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Ready, Set, PrEP provides free HIV-prevention meds

A man holding a prescription bottle talks to a healthcare provider.

Jan. 3, 2020—The U.S. Department of Health and Human Services has launched a new program for people at high risk of getting HIV, the virus that causes AIDS. Ready, Set, PrEP will give those who qualify access to preventive medicines at no cost.

PrEP, or pre-exposure prophylaxis, is a daily pill that makes it harder for the HIV infection to take hold. In studies, taking PrEP daily lowered the risk of getting HIV from sex by 99%. And it lowered the risk of getting HIV from injection drug use by at least 74%.

Who should take PrEP?

More than 1 million people in the U.S. are at risk for HIV and could benefit from PrEP. But only a small number take it.

According to the Centers for Disease Control and Prevention, PrEP might be right for any sexually active person who doesn't currently have HIV but:

  • Has a sexual partner with HIV.
  • Is considering getting pregnant with a partner who has HIV.
  • Hasn't consistently used a condom.
  • Has been diagnosed with a sexually transmitted disease in the past 6 months.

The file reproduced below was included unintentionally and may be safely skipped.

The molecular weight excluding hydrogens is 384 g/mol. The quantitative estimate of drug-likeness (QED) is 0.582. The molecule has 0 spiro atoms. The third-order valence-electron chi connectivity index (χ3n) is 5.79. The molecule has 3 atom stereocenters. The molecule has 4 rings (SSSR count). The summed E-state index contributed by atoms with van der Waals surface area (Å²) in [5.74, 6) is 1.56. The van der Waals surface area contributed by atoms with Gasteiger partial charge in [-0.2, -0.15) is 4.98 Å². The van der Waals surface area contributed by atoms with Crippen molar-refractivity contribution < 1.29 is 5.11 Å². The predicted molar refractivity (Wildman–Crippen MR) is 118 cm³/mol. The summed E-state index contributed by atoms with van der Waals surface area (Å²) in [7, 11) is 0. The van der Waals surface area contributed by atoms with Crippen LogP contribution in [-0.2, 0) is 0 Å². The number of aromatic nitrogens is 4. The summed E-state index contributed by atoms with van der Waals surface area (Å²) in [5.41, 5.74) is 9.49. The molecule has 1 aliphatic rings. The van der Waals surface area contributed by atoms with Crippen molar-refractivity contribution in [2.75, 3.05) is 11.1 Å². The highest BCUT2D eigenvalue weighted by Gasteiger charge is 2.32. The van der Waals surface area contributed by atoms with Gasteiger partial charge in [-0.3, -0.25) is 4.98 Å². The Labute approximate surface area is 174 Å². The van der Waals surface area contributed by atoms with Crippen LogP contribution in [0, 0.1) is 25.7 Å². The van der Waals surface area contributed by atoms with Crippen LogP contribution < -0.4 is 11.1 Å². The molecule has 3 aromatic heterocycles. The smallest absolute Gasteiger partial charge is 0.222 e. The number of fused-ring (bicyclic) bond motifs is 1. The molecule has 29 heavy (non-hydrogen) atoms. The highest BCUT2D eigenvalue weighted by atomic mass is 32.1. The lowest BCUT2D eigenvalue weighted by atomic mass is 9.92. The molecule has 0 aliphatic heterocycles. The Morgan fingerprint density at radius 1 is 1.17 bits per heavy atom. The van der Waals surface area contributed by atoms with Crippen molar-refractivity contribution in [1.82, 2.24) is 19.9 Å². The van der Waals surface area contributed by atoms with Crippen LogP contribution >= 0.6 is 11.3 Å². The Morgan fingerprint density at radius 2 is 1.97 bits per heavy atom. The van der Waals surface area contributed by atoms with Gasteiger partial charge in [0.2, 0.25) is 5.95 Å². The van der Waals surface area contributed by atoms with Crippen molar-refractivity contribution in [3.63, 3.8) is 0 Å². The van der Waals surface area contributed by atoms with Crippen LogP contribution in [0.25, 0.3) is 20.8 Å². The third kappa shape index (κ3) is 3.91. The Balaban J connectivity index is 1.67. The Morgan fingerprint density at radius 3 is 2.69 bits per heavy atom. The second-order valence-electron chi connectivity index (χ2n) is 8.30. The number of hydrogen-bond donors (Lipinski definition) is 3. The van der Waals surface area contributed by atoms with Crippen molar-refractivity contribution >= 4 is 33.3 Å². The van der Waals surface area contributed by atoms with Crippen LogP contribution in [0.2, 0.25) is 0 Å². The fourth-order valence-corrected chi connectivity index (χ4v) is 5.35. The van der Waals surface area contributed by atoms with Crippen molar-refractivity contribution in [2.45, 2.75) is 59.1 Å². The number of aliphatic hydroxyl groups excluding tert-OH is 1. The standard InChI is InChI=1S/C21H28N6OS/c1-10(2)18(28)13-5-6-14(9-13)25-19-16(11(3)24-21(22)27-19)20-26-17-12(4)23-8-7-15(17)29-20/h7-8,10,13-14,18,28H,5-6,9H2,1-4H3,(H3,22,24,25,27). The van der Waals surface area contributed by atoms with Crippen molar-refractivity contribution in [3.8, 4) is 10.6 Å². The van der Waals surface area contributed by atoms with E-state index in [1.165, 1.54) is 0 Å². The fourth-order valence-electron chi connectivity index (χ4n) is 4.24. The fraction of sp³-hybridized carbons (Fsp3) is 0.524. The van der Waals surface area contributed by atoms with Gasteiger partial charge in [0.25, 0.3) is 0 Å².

• Has taken non-occupational post-exposure prophylaxis (PEP)—medicine designed to stop an infection after someone is exposed to HIV—especially if this has happened more than once or they report behaviors that continue to put them at risk.

People who inject drugs should also consider PrEP if they:

  • Have an injection partner with HIV.
  • Share needles, syringes or other materials used to inject drugs.

Two PrEP medications are available under the brand names Truvada and Descovy. A healthcare provider can help you decide which is right for you.

Who can apply for free PrEP?

To qualify for the Ready, Set, PrEP program, people must:

  • Test negative for HIV.
  • Have a valid prescription for PrEP.
  • Have no other prescription drug insurance. (PrEP is covered by most insurance plans and Medicaid.)

If you qualify, your PrEP medications will be fully paid for. But you may still have to pay for clinic visits and lab tests, depending on your income.

To find out if you qualify, visit or call 855.447.8410. Your healthcare provider may also be able to help you apply.

Putting a stop to HIV

Ready, Set, PrEP is part of a bigger government initiative to reduce new HIV infections in the U.S. by 75% in five years and by 90% in 10 years. The goal is to end the HIV epidemic completely. Other efforts will focus on early diagnosis, quick treatment and a faster response to outbreaks.

Do you know your HIV facts? Here's how the virus does—and doesn't—spread.

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